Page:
Monday, August 6, 2012

The Russian Orthodox Church of Kodiak

Beautiful Russian Orthodox Churches

A large part of the history surrounding Kodiak is the influence of the early Russian settlers. The Russian Orthodox ministers that came to this island became icons that now inspire pilgrimages from around the world.

There are two very predominant churches that reside in Kodiak. One of them (the white with the tuquoise blue tops and gold crosses) you can see in most pictures of Kodiak town. I had taken a picture of the church when I first came to Kodiak.

The second church is housed at Saint Herman's Seminary. It is the smaller of the two but has a lot of character and you can see.

This last week, the sun had decided to come out (which has turned out to be a very rare sight this summer) and I decided after dropping Tom off at work that I was not ready to go back home yet. I thought I would take the pictures of the churches that I had wanted to see since coming to Kodiak. As an art therapist and a lover of art history, seeing these buildings and their art work intregues me a great deal.

After meeting with Nicholas, a seminarian who once was a Psychologist in Anchorage, and getting a tour of the seminary church I was encouraged to go to the bigger and more popular church just down the road. It is the church where all the pilgrims go when they come to Kodiak. It turned out that a major Saint (Herman) in the Russian Orthodox Christian Church lived in Kodiak in the early-1800's. He was close with the natives, advocating for their rights when the brutal Governor Barnov took power and enslaved the natives to hunt for furs and other things that made Russian investors rich. Saint Herman's remains are now housed in the larger, white church where they get inundated with people coming to view his remains. The pilgrims also make a trip over to Spruce Island where Saint Herman is said to have lived. The pilgrimage takes place in August, each year.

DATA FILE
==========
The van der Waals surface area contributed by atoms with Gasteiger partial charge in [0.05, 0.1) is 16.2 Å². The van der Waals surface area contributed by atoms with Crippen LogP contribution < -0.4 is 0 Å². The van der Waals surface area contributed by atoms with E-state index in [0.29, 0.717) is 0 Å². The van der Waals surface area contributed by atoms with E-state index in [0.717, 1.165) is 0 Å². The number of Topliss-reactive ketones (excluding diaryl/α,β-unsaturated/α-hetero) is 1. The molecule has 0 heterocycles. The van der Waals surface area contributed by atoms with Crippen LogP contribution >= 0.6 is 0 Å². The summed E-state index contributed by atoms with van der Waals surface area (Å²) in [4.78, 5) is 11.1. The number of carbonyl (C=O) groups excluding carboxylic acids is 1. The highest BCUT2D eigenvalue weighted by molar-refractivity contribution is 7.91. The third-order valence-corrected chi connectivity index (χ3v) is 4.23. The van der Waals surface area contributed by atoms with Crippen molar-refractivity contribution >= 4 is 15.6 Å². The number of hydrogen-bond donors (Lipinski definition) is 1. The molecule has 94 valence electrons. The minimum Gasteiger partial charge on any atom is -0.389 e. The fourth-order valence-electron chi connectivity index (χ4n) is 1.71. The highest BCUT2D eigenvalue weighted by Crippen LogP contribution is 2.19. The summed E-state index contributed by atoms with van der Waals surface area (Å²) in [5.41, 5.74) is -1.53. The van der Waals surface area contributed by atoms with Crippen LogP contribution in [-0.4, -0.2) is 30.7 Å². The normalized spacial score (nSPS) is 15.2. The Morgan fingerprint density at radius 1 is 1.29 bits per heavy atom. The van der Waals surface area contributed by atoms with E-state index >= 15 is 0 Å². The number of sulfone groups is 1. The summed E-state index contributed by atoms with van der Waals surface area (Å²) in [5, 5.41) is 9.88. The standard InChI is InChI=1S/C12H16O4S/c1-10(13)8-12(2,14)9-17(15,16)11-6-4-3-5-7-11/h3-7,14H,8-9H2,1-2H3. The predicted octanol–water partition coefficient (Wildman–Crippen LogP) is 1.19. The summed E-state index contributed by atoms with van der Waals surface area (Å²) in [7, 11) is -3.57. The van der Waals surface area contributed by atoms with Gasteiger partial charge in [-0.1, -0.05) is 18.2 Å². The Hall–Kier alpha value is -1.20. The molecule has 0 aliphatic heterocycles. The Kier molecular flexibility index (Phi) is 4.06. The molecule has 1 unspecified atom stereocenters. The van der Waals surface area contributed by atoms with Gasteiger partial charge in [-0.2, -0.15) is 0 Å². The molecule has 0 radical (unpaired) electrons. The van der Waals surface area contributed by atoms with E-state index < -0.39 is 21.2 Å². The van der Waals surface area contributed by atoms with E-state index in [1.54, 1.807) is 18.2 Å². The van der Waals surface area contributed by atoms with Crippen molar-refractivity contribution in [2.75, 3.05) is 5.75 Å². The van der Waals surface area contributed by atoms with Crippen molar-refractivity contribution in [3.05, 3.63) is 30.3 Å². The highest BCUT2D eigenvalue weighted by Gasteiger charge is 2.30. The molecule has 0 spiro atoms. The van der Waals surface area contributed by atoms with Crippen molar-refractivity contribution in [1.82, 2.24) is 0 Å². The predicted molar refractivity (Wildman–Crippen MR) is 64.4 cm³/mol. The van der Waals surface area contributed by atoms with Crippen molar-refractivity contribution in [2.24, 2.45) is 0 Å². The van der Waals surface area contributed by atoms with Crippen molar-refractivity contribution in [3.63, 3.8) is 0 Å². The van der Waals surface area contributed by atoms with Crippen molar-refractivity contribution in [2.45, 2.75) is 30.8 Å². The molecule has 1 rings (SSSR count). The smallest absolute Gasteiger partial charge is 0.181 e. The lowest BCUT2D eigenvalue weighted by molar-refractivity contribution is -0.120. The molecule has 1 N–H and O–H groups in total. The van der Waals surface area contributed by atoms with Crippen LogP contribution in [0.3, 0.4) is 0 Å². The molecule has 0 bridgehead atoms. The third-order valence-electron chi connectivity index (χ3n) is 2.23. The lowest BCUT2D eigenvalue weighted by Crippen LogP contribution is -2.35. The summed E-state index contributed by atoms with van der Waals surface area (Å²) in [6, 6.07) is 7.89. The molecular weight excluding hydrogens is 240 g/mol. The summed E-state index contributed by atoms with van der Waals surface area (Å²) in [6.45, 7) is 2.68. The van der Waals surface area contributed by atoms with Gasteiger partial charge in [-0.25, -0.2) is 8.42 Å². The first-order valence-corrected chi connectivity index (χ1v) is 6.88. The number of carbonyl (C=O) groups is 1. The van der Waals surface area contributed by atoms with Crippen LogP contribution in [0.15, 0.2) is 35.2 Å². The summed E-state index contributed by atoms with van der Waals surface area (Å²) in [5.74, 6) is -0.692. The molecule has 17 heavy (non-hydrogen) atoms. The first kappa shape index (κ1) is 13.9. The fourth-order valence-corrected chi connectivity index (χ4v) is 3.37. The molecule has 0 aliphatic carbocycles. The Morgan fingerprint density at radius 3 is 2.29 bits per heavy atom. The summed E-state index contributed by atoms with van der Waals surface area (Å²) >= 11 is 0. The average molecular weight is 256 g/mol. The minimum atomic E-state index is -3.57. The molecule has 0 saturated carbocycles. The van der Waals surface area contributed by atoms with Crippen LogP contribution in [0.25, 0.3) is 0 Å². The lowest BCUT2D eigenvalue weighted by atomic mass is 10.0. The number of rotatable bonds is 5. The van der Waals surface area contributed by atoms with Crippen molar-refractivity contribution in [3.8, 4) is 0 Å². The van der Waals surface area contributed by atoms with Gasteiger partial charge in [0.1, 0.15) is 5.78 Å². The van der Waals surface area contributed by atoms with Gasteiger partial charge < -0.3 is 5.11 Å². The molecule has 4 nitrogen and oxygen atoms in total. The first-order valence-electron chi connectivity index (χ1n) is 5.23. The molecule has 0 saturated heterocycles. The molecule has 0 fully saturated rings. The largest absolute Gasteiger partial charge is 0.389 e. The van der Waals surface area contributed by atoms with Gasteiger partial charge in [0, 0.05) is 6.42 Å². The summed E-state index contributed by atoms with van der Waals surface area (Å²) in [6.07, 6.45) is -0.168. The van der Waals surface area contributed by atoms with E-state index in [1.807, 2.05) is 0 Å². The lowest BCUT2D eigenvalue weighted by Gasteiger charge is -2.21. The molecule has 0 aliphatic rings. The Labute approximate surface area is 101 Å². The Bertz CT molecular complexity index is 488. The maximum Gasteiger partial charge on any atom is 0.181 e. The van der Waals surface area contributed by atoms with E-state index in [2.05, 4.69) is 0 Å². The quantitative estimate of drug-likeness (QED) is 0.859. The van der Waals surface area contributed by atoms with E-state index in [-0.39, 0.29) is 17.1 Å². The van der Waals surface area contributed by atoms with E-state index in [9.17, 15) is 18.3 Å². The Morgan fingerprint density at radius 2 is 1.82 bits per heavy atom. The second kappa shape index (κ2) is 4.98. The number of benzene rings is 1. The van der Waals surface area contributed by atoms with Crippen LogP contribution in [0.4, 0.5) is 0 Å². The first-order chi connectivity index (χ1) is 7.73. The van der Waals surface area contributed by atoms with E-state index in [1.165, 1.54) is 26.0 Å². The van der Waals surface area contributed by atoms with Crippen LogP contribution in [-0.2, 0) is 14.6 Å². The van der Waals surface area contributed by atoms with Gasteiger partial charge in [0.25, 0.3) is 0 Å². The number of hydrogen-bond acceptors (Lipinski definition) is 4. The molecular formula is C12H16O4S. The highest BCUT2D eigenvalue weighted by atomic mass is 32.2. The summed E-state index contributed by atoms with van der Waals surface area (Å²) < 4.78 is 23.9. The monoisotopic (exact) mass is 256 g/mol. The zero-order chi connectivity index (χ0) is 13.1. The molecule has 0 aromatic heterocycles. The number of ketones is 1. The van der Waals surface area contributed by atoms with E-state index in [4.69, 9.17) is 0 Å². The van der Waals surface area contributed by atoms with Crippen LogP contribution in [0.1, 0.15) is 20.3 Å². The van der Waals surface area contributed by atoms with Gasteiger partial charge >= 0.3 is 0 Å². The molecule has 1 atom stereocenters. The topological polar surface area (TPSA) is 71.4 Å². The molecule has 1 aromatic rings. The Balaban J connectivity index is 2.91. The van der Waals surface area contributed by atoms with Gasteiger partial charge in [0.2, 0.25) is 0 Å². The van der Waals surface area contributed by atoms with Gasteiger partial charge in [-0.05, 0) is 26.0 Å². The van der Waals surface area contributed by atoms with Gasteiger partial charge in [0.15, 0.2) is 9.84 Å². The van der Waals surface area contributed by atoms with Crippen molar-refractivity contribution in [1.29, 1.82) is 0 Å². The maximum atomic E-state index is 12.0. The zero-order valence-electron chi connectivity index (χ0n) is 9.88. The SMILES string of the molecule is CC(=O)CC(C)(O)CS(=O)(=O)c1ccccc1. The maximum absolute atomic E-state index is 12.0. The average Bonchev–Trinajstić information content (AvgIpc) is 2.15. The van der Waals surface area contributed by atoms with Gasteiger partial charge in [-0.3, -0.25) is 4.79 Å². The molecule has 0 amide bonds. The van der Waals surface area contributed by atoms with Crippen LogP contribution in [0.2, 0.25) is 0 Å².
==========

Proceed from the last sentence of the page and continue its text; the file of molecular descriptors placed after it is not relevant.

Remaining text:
The door was unlocked so I went in. Upon entering the church I realized it was filled with even more iconography than St. Herman's Seminary church had been.

There were several pictures of St. Herman that surround where his remains were located, just to the right of the sanctuary as I come in to the church.

Bonnie, a pilgram from Portland, Oregon, pointed to the coffin just above the candles at the center of the picture.

She was very friendly and clearly loved her faith. She was very excited about being in Kodiak and expressed what special meaning each of the items in the church had for her. She had brought some of her own items that related to Saint Herman, to share with the other believers...

The book she had of the saint was outlined in pictographs that depicted the story and miracles of Saint Herman. He had stopped a tsunami in its tracks by placing the iconograph of the Madonna and Christ Child in the sand. He had also prayed and the terrible storms would pass by Kodiak, saving the inhabitants.

On top of the coffin was a painting placed directly on the wood. It was also very beautiful and intricate.

Saint Herman is famous for the words of wisdom he imparted to those he came in contact with:  "From this day, from this hour, from this very minute let us love God above all."

There were also many other icons in the church that were also rather inspiring...

All-in-all, it was a beautiful church whose people seemed very humble and kind. The women wear scarves over their heads during the services, or upon entering the church sanctuary. And, the Reverands wear long, floor-length black robes with hats covering their heads. You can often see them walking around town.

We have been invited to a Thursday evening session (begins at 6:00pm) for church services. I've already talked to Tom and he's ready to join me in this cultural exchange! I will keep you posted on the experience and how it goes...

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